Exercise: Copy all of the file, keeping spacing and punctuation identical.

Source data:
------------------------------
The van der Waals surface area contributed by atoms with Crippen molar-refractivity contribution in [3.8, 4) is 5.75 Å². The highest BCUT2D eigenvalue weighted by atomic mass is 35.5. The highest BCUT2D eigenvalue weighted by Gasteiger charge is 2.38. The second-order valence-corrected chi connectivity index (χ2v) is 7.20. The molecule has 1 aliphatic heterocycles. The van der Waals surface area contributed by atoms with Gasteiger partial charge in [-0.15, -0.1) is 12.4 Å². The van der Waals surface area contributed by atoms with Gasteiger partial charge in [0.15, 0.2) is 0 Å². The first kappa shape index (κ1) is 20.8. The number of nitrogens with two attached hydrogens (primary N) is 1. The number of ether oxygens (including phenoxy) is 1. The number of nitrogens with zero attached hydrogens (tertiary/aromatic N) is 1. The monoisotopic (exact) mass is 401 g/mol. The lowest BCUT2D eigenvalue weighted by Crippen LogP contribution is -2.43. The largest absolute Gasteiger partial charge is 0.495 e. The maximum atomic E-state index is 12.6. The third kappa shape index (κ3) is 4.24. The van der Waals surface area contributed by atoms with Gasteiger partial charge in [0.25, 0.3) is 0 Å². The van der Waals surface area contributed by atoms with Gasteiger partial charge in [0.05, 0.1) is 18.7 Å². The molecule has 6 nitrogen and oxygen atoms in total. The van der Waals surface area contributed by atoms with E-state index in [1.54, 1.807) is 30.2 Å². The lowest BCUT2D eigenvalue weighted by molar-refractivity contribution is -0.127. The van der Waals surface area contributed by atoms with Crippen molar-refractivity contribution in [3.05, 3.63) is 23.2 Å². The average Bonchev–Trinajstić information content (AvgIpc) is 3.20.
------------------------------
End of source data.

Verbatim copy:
The van der Waals surface area contributed by atoms with Crippen molar-refractivity contribution in [3.8, 4) is 5.75 Å². The highest BCUT2D eigenvalue weighted by atomic mass is 35.5. The highest BCUT2D eigenvalue weighted by Gasteiger charge is 2.38. The second-order valence-corrected chi connectivity index (χ2v) is 7.20. The molecule has 1 aliphatic heterocycles. The van der Waals surface area contributed by atoms with Gasteiger partial charge in [-0.15, -0.1) is 12.4 Å². The van der Waals surface area contributed by atoms with Gasteiger partial charge in [0.15, 0.2) is 0 Å². The first kappa shape index (κ1) is 20.8. The number of nitrogens with two attached hydrogens (primary N) is 1. The number of ether oxygens (including phenoxy) is 1. The number of nitrogens with zero attached hydrogens (tertiary/aromatic N) is 1. The monoisotopic (exact) mass is 401 g/mol. The lowest BCUT2D eigenvalue weighted by Crippen LogP contribution is -2.43. The largest absolute Gasteiger partial charge is 0.495 e. The maximum atomic E-state index is 12.6. The third kappa shape index (κ3) is 4.24. The van der Waals surface area contributed by atoms with Gasteiger partial charge in [0.25, 0.3) is 0 Å². The van der Waals surface area contributed by atoms with Gasteiger partial charge in [0.05, 0.1) is 18.7 Å². The molecule has 6 nitrogen and oxygen atoms in total. The van der Waals surface area contributed by atoms with E-state index in [1.54, 1.807) is 30.2 Å². The lowest BCUT2D eigenvalue weighted by molar-refractivity contribution is -0.127. The van der Waals surface area contributed by atoms with Crippen molar-refractivity contribution in [3.05, 3.63) is 23.2 Å². The average Bonchev–Trinajstić information content (AvgIpc) is 3.20.